Trump: A Test of American Democracy

By Jamal Kanj 

America’s election is in full swing. For those who are unfamiliar with what appears to be a perplexing democratic exercise, it is important to remember that this is an internal party election phase. Republicans and Democrats hold their own state primaries (elections) to choose delegates for each party’s national convention, held usually in July or early August.

Primaries take place between February and June of the election year. The national presidential election is conducted on Tuesday after the first Monday in the following November.

In this cycle, the Democratic side has two well-known and long-serving politicians. On the Republican side it is a loud hodgepodge basket of candidates led by copycats pandering to the hardcore extreme right wing of the party.

The top three Republican candidates are: a businessman/reality TV show personality Donald Trump, senators Ted Cruz and Marco Rubio. Cruz’s father and Rubio’s parents were Cuban immigrants.

The scions of immigrant parents got into heated exchange in Spanish in last Republican’s debate where each tried to outdo Trump by promising to shut the door that granted refuge to their parents.

For better or worse, and in the absence of an alternative option, Trump is poised to win the Republican nomination. Rubio and Cruz are miniature ideological copies of Trump and vying for the same angry hordes.

Republican debates have become TV entertainment episodes. Trump is the lead chorus’ star and the cheerleader. The party’s voters are attracted to political entertainment. It is reminiscent of the time when John McCain selected Alaska governor Sarah Palin to be his running mate in 2012.

Large enthusiastic crowds turned out to be entertained by her cheeky criticism of Obama. In her footsteps, Trump too is having large turnouts listening to his caustic attacks against Muslims, “Mexicans rapists” and to advocate the return to torture.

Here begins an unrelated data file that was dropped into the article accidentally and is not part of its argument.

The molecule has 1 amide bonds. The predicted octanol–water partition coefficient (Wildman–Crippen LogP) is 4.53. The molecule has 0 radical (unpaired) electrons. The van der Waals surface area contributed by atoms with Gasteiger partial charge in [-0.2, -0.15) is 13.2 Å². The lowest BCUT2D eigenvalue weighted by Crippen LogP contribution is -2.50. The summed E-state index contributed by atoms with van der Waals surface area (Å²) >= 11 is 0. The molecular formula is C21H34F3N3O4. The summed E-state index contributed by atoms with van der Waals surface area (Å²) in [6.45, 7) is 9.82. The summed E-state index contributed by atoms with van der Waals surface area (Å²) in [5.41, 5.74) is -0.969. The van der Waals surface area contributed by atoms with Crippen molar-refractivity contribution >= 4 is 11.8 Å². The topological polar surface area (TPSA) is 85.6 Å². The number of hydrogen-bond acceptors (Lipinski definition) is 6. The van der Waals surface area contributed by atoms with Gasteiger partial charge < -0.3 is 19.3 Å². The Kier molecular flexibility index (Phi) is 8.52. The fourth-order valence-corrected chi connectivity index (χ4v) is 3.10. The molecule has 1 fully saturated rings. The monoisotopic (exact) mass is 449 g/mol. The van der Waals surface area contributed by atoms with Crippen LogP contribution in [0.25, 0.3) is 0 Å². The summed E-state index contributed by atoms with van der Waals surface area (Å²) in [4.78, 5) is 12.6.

Like a professional comedian who gets his clue from a laughing audience, Trump gets his from ruckus cheers approving his racist rants.

Trump is extremely self-absorbed. For example he reckoned his latest win in New Hampshire because “(voters) like me a lot.” He lavishes himself with attributes of greatness, even when addressing his failures.

Explaining his four corporate bankruptcies, in 1991, 1992, 2004 and 2009, he said, “I used the law four times and made a tremendous thing. I did a very good job.”

He showers his entertainment seeking supporters with talks but little substance. “You’re going to love it,” or that he would be “the greatest jobs president that God ever created.”

He speaks adult gibberish to his boisterous crowd, like promising “phenomenal” health care system and “so many victories … it’s gonna be coming out of your ears.”

He pledged to build a free and “Far better, far higher” Mexican-paid wall to stop “killers” and “rapists” invader coming across the southern borders. His example was the Israeli separation wall paid for by US taxpayers.

Trump has candy for every occasion. Even when a train chugged down the tracks near where he was speaking in Iowa, he diverted from his speech saying, “that train is going to be moving a hell of a lot faster.”

Trump, the businessman is accustomed to saying and promising anything to conclude a deal. But voters must realise that running for the office of the president of the most powerful nation is not a business where bankruptcy is an option.

It is highly unlikely that Trump could hold his feet against any opposition candidate in national election. It would be, however, premature to dismiss him.

Empirical experience shows that democracy has a fatal flaw when voters flock behind a charismatic demagogue who can skilfully exploit people’s fear, insecurity and anger.

By exploiting the same, the democratic experiment has brought us in past and present the likes of Hitler, Mussolini, George W Bush and Benjamin Netanyahu.

– Jamal Kanj (www.jamalkanj.com) writes regular newspaper column and publishes on several websites on Arab world issues. He is the author of “Children of Catastrophe,” Journey from a Palestinian Refugee Camp to America. He contributed this article to PalestineChronicle.com. (A version of this article was first published by the Gulf Daily News newspaper.)

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